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Delaware North Companies Parks & Resorts Bucks Lodging Downturn

Delaware North Companies Parks & Resorts Bucks Lodging Downturn

Hospitality provider’s unique approach helps it outperform the market as it acquires properties and sees upturn in 2010

The worst economy in decades has left most lodging companies reeling from depressed business and vacation travel. Then there is Delaware North Companies Parks & Resorts, which is bucking the trend by outperforming the market and even acquiring lodging properties.

“We’re succeeding because of our strategy to focus on providing stewardship and hospitality in special places, and our ability to do it well,” said Kevin Kelly, president of the parks and resorts division of Delaware North Companies, a $2.2 billion, privately held hospitality, food service and retail provider.

Since 1993, the 95-year-old company has been making a mark in the lodging hospitality sector with its own resort properties and by successfully managing lodging at such high-profile places as Yosemite National Park, where the four-diamond Ahwahnee looms large.

“We want to operate in places that people look to for extraordinary experiences - historic locations and places of incredible natural beauty. But being selective about the right locations is only the beginning. We have created and implemented integrated management systems that are crucial to our success, and we are also leveraging Delaware North’s overall strength and stability,” Kelly said.


It also helps that these locations tend to hold steady in a recession, in part because they are not as dependent on business travelers, Kelly said.

According to Jan Freitag, vice president of global development for the independent lodging industry research firm Smith Travel Research, revenue per available room (RevPAR) was down 17 percent nationally from year-end 2008 to year-end 2009. Occupancy declined 8.7 percent and rate dipped 8.8 percent for the same period.

Meanwhile, Delaware North Companies Parks & Resorts’ rate for its lodging portfolio was up 3 percent in 2009 and RevPAR was flat.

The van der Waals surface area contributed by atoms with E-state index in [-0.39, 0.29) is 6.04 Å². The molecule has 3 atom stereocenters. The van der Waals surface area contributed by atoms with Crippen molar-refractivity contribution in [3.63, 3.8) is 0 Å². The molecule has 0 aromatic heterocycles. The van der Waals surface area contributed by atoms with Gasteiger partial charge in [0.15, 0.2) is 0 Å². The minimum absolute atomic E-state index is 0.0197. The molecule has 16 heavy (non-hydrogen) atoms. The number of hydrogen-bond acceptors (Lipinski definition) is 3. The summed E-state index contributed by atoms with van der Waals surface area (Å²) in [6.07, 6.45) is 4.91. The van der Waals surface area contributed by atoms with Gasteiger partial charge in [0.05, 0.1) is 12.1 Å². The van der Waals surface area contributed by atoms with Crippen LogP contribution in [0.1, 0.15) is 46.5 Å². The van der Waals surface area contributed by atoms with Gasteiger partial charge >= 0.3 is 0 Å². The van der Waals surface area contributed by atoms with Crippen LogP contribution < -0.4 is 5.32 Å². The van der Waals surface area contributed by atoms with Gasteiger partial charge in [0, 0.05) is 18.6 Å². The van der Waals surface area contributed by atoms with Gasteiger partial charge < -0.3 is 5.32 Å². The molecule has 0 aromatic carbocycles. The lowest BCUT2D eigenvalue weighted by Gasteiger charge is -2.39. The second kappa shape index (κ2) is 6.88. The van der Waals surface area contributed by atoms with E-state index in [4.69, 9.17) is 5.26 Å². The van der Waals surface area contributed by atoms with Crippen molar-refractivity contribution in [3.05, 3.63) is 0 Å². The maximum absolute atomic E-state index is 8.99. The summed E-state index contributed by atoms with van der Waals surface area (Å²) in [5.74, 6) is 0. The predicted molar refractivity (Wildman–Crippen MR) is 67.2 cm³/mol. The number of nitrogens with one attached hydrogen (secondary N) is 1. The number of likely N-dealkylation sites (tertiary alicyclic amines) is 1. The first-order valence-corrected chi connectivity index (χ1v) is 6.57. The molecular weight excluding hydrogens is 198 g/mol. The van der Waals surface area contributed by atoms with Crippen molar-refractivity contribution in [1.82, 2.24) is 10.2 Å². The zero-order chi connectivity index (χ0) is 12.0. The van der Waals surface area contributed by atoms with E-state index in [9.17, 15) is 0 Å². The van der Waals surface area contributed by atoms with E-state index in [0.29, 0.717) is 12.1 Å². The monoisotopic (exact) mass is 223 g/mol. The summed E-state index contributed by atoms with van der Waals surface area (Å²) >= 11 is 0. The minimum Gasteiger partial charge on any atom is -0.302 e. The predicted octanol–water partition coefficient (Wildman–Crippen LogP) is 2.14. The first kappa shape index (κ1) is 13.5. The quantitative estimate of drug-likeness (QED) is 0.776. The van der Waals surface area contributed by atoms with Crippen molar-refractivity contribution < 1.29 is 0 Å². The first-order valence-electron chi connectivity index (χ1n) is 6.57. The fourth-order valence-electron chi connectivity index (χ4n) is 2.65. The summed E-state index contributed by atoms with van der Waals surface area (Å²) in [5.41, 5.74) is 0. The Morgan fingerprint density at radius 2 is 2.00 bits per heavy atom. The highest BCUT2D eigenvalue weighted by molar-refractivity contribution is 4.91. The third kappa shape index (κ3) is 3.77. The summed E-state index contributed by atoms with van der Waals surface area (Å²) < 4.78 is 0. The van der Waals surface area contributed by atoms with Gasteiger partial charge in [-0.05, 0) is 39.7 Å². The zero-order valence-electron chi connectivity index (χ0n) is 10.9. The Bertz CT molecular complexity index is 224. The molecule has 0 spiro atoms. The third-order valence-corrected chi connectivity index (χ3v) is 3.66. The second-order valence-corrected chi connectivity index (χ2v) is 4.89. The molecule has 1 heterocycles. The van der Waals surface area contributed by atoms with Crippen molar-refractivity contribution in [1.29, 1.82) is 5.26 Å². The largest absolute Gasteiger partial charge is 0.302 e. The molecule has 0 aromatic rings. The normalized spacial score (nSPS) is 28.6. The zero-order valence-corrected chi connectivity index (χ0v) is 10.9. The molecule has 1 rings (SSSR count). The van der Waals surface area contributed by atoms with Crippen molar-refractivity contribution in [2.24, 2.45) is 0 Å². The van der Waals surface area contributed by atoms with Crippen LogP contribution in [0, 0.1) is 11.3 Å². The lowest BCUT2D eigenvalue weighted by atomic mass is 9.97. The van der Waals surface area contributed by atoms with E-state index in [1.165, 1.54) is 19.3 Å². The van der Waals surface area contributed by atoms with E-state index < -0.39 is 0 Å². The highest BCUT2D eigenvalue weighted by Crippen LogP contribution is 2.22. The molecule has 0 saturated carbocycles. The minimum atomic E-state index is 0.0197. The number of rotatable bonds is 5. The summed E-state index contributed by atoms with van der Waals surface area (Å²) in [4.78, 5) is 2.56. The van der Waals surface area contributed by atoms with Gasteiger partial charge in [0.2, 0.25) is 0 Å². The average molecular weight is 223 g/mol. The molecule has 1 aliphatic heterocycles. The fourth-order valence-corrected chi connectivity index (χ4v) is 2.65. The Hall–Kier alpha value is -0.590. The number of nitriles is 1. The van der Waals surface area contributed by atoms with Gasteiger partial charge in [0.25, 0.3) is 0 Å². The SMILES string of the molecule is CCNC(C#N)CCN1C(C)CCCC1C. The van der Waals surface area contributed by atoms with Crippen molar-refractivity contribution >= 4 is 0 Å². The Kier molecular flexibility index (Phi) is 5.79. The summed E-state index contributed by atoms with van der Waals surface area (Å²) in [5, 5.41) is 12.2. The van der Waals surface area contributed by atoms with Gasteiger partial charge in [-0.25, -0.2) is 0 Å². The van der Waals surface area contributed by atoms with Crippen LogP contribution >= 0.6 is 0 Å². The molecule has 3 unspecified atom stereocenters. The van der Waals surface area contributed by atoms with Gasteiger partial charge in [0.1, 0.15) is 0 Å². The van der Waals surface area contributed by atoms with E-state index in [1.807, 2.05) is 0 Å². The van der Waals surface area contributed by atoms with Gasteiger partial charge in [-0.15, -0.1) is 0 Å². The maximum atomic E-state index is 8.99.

“I think it’s noteworthy to be able to hold rate and RevPAR in this tough economy,” Freitag said. “Not relying on group business is such a positive in this environment, as is having the types of locations that are singular and distinctive.”

Kelly said Delaware North is already seeing positive indications for 2010 and into 2011.

“We’re seeing a significant increase in leisure pace at all of our properties for summer 2010 (May-September), with advance bookings for all properties up a combined 4 percent,” he said. “In our national park business, we expect attendance to continue to be robust with strong visitation numbers that should positively affect our lodging properties in and near the national parks. We expect occupancy and rates to continue to recover throughout 2010 and into 2011.”

Kelly credits several management initiatives that have helped differentiate Delaware North’s approach and equip the company to operate in special places where sensitivity to the environment, to historic preservation and to guests who are often on once-in-a-lifetime vacations is critical:

— GreenPath, Delaware North’s award-wining environmental management
— An award-winning culinary program headed by a certified master chef
    and with a commitment to sustainable foods;
— GuestPath, the company’s proprietary customer service platform;
— A focus on historic preservation and Leadership in Energy and
    Environmental Design (LEED) standards in construction and renovation
— Marketing expertise that allows the company to find and engage the
    guests who value the kinds of experiences Delaware North properties
— A central reservation system that maximizes each of Delaware North’s
    lodging properties’ sales capabilities; and
— A commitment to telling the properties’ stories through interpretive

Confident in its approach, Delaware North has been - and continues to be - in an acquisition mode, Kelly said.

Since late 2008, Delaware North Companies Parks & Resorts has acquired two hotels in the United States - the Holiday Inn West Yellowstone and The Cottages at Tenaya, a former Appletree Inn next to Delaware North’s four-diamond Tenaya Lodge at Yosemite, just outside the park.

In Australia, where Delaware North has extensive airport and sports hospitality operations, including providing all food and beverage at the Australian Open tennis championship, the company acquired five scenic resorts in August 2009. Among them is Lizard Island, which is on Travel + Leisure magazine’s list of the world’s best hotels and on Conde Nast Traveler’s list of the 100 best places to stay in the world.

Delaware North also added a management contract for The Queen Mary in September 2009 and has already begun bringing back the ship’s luster by undertaking renovation of its primary restaurant, Sir Winston’s, and its meeting spaces. The Queen Mary is dry-docked in Long Beach, Calif.

In all, Delaware North operates nearly 4,000 lodging units worldwide. It is ranked 33rd on Lodging Hospitality’s list of top management companies and is included in Hotels magazine’s list of the 300 largest hotel companies.

The Parks & Resorts division, with more than $360 million in revenue, holds the largest contract in the U.S. National Park Service - for providing virtually all visitor services in Yosemite - and also operates Kennedy Space Center Visitor Complex for NASA.

“Delaware North serves as the guardian of many national and regional treasures, a role we take very seriously,” Kelly said. “We’re hoping to continue to expand in that regard.”